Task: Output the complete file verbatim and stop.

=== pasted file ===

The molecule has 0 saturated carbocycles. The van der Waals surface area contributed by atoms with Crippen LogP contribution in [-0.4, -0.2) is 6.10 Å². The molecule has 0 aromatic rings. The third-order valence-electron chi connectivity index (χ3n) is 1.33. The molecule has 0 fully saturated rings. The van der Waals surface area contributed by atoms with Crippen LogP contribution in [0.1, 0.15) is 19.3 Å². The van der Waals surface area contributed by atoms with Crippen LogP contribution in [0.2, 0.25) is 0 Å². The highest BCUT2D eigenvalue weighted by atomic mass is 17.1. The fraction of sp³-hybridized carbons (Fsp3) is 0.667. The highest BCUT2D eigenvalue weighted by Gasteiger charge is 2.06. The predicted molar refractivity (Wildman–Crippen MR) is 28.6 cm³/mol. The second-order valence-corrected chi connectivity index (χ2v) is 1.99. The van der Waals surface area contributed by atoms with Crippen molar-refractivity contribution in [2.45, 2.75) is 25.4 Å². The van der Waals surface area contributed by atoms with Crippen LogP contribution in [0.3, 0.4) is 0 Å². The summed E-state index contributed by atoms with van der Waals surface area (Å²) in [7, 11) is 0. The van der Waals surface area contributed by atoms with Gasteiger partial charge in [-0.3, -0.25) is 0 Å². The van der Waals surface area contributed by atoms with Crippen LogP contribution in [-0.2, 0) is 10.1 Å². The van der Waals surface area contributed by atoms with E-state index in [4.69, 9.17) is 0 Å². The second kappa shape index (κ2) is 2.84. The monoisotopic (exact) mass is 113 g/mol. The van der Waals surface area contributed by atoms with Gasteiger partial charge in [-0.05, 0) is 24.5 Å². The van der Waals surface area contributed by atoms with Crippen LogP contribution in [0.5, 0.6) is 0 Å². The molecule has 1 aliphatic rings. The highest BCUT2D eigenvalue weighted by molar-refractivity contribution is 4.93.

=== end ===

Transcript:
The molecule has 0 saturated carbocycles. The van der Waals surface area contributed by atoms with Crippen LogP contribution in [-0.4, -0.2) is 6.10 Å². The molecule has 0 aromatic rings. The third-order valence-electron chi connectivity index (χ3n) is 1.33. The molecule has 0 fully saturated rings. The van der Waals surface area contributed by atoms with Crippen LogP contribution in [0.1, 0.15) is 19.3 Å². The van der Waals surface area contributed by atoms with Crippen LogP contribution in [0.2, 0.25) is 0 Å². The highest BCUT2D eigenvalue weighted by atomic mass is 17.1. The fraction of sp³-hybridized carbons (Fsp3) is 0.667. The highest BCUT2D eigenvalue weighted by Gasteiger charge is 2.06. The predicted molar refractivity (Wildman–Crippen MR) is 28.6 cm³/mol. The second-order valence-corrected chi connectivity index (χ2v) is 1.99. The van der Waals surface area contributed by atoms with Crippen molar-refractivity contribution in [2.45, 2.75) is 25.4 Å². The van der Waals surface area contributed by atoms with Crippen LogP contribution in [0.3, 0.4) is 0 Å². The summed E-state index contributed by atoms with van der Waals surface area (Å²) in [7, 11) is 0. The van der Waals surface area contributed by atoms with Gasteiger partial charge in [-0.3, -0.25) is 0 Å². The van der Waals surface area contributed by atoms with Crippen LogP contribution in [-0.2, 0) is 10.1 Å². The van der Waals surface area contributed by atoms with E-state index in [4.69, 9.17) is 0 Å². The second kappa shape index (κ2) is 2.84. The monoisotopic (exact) mass is 113 g/mol. The van der Waals surface area contributed by atoms with Gasteiger partial charge in [-0.05, 0) is 24.5 Å². The van der Waals surface area contributed by atoms with Crippen LogP contribution in [0.5, 0.6) is 0 Å². The molecule has 1 aliphatic rings. The highest BCUT2D eigenvalue weighted by molar-refractivity contribution is 4.93.